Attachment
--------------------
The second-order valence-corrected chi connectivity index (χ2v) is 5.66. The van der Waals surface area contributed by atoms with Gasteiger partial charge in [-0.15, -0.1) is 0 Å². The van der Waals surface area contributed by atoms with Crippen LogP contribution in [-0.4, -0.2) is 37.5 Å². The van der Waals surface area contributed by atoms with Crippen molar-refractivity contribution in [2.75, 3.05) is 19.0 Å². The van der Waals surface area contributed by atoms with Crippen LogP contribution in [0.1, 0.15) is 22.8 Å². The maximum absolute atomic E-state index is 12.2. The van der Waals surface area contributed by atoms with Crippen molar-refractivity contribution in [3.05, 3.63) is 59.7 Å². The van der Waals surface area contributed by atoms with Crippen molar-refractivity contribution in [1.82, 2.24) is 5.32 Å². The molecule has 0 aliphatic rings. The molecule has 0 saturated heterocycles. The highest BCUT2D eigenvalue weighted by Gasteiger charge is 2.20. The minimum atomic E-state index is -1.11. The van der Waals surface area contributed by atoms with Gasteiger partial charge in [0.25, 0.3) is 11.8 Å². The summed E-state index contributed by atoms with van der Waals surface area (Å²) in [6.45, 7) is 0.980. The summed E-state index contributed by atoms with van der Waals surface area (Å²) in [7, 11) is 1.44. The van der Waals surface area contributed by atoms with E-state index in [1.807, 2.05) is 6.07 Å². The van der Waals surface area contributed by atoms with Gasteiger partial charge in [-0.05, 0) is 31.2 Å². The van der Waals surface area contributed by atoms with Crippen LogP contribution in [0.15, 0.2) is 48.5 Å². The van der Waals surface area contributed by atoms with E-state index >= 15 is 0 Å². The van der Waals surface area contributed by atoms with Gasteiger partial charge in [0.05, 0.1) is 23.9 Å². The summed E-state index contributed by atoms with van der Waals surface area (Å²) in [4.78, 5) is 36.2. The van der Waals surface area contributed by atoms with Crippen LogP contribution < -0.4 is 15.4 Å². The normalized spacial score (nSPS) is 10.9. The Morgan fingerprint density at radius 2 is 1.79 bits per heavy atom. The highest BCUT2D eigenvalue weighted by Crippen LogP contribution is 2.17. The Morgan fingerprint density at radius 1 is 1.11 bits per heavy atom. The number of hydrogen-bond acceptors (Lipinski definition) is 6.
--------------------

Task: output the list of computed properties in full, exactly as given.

The second-order valence-corrected chi connectivity index (χ2v) is 5.66. The van der Waals surface area contributed by atoms with Gasteiger partial charge in [-0.15, -0.1) is 0 Å². The van der Waals surface area contributed by atoms with Crippen LogP contribution in [-0.4, -0.2) is 37.5 Å². The van der Waals surface area contributed by atoms with Crippen molar-refractivity contribution in [2.75, 3.05) is 19.0 Å². The van der Waals surface area contributed by atoms with Crippen LogP contribution in [0.1, 0.15) is 22.8 Å². The maximum absolute atomic E-state index is 12.2. The van der Waals surface area contributed by atoms with Crippen molar-refractivity contribution in [3.05, 3.63) is 59.7 Å². The van der Waals surface area contributed by atoms with Crippen molar-refractivity contribution in [1.82, 2.24) is 5.32 Å². The molecule has 0 aliphatic rings. The molecule has 0 saturated heterocycles. The highest BCUT2D eigenvalue weighted by Gasteiger charge is 2.20. The minimum atomic E-state index is -1.11. The van der Waals surface area contributed by atoms with Gasteiger partial charge in [0.25, 0.3) is 11.8 Å². The summed E-state index contributed by atoms with van der Waals surface area (Å²) in [6.45, 7) is 0.980. The summed E-state index contributed by atoms with van der Waals surface area (Å²) in [7, 11) is 1.44. The van der Waals surface area contributed by atoms with E-state index in [1.807, 2.05) is 6.07 Å². The van der Waals surface area contributed by atoms with Gasteiger partial charge in [-0.05, 0) is 31.2 Å². The van der Waals surface area contributed by atoms with Crippen LogP contribution in [0.15, 0.2) is 48.5 Å². The van der Waals surface area contributed by atoms with E-state index >= 15 is 0 Å². The van der Waals surface area contributed by atoms with Gasteiger partial charge in [0.05, 0.1) is 23.9 Å². The summed E-state index contributed by atoms with van der Waals surface area (Å²) in [4.78, 5) is 36.2. The van der Waals surface area contributed by atoms with Crippen LogP contribution < -0.4 is 15.4 Å². The normalized spacial score (nSPS) is 10.9. The Morgan fingerprint density at radius 2 is 1.79 bits per heavy atom. The highest BCUT2D eigenvalue weighted by Crippen LogP contribution is 2.17. The Morgan fingerprint density at radius 1 is 1.11 bits per heavy atom. The number of hydrogen-bond acceptors (Lipinski definition) is 6.